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Ketogenic Diet in Cancer Care

The keto diet have been widely used in medical nutrition therapy for epilepsy.


It is a diet with high fat (70%), moderate protein (25%) and very low carbohydrate (5%) percentages, which force the body to undergo ketosis, burning fat for energy. Most of the keto diet studies are done on mice, and there is a lack of clear, clinical studies for its effectivity in humans.


Truth is that more research is needed before researches can draw any conclusion.

Potential challenges of using ketogenic diet during chemotherapy and radiotherapy treatments are potential unintended weight loss (which could be harmful when going through cancer treatments), appetite loss, constipation, nutrient deficiencies, kidney function and excessive dietary restrictions. Although there are reported improved quality of life in patients using ketogenic diet coupled with radiotherapy treatments, such as improved physical function, energy and diminished food cravings. However, there are also other potential risks of stomach discomfort, elevated cholesterol levels, other than the list aforementioned.

As ketogenic diet is low in fruits, vegetables, whole grains and legumes due to carbohydrate restrictions, you will also be limiting the intake of natural cancer-fighting antioxidant components found in plant phytochemicals.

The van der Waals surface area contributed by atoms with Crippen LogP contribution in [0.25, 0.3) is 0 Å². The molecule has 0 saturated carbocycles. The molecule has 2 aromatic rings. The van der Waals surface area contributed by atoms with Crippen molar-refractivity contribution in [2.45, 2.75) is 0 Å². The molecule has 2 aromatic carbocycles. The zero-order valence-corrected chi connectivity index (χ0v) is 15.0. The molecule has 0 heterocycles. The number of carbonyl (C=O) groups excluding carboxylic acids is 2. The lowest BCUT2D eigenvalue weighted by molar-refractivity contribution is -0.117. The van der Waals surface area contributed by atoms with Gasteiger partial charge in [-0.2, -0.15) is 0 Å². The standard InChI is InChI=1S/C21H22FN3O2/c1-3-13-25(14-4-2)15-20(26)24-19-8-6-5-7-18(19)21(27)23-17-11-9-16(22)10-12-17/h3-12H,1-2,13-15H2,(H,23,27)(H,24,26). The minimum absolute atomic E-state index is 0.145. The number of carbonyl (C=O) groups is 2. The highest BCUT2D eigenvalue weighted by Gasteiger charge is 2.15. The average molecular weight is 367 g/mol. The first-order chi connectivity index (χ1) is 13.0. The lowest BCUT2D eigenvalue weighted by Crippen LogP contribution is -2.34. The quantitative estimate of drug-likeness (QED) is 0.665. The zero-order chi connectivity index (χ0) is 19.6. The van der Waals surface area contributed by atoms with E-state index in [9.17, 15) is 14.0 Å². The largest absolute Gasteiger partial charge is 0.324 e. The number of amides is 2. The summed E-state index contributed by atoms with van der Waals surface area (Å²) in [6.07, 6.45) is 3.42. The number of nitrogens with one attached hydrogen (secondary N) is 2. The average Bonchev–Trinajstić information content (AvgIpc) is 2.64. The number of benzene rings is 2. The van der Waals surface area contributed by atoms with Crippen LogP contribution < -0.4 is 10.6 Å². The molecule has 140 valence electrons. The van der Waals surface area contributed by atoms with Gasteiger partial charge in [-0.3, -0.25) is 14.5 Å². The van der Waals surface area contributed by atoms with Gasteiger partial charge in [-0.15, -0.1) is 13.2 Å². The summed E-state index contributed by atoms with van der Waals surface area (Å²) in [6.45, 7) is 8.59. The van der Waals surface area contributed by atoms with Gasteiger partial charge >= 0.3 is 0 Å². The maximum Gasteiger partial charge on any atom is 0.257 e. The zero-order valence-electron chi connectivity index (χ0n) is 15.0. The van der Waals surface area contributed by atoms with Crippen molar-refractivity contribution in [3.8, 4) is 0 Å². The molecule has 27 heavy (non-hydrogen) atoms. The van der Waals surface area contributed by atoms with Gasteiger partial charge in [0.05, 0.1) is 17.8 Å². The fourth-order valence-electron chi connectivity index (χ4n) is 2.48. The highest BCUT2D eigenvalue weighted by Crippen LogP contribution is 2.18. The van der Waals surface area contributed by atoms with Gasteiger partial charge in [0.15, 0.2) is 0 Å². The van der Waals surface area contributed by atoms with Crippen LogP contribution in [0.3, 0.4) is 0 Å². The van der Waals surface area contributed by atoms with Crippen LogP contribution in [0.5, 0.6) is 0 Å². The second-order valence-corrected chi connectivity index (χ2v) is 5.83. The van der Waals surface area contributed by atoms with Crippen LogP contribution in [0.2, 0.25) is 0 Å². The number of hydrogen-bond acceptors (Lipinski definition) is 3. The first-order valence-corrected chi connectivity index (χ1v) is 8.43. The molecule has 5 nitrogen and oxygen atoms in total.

In diabetic patients with fluctuating blood sugar levels, it is advisable to frequently perform self-monitoring blood glucose levels to watch for hypoglycaemia (that comes with severe outcomes), especially if you are practicing a low carb diet.

Do bear in mind, to date, there are no long term controlled trials that demonstrate the safety and improved outcomes in cancer patients, the hype definitely outpaces the available evidence at this point. If you are keen on practicing a ketogenic diet, you should be aware of the potential risks and dangers, other than the potential benefits.

For evidence-based guidelines for cancer prevention and treatment to date, it is by including plant-based diet (variety of colored fruits and vegetables) and practice of low fat foods, with limitation of red and processed meat consumption.


If you would like to speak to your healthcare provider or dietitian regarding any consultation for your diet practices during medical treatments, you can do so now via telehealth, through ML’veGreat★ membership. This telemedicine option includes e-Screening and e-Consultation, for further details of sign up, click here. You can view available slots, and book your sessions through the page too, without having to call the hotline or sending an email!

(updated : January, 2020)

Disclaimer : The website may contain information relating to various conditions and treatment, gathered and sourced from reputable sources. However, this is not a substitute for professional medical advice, diagnosis or treatment, it is solely intended for informational purposes only. Patients should always consult with a doctor or healthcare provider for thorough medical advice and information about diagnosis and treatment.

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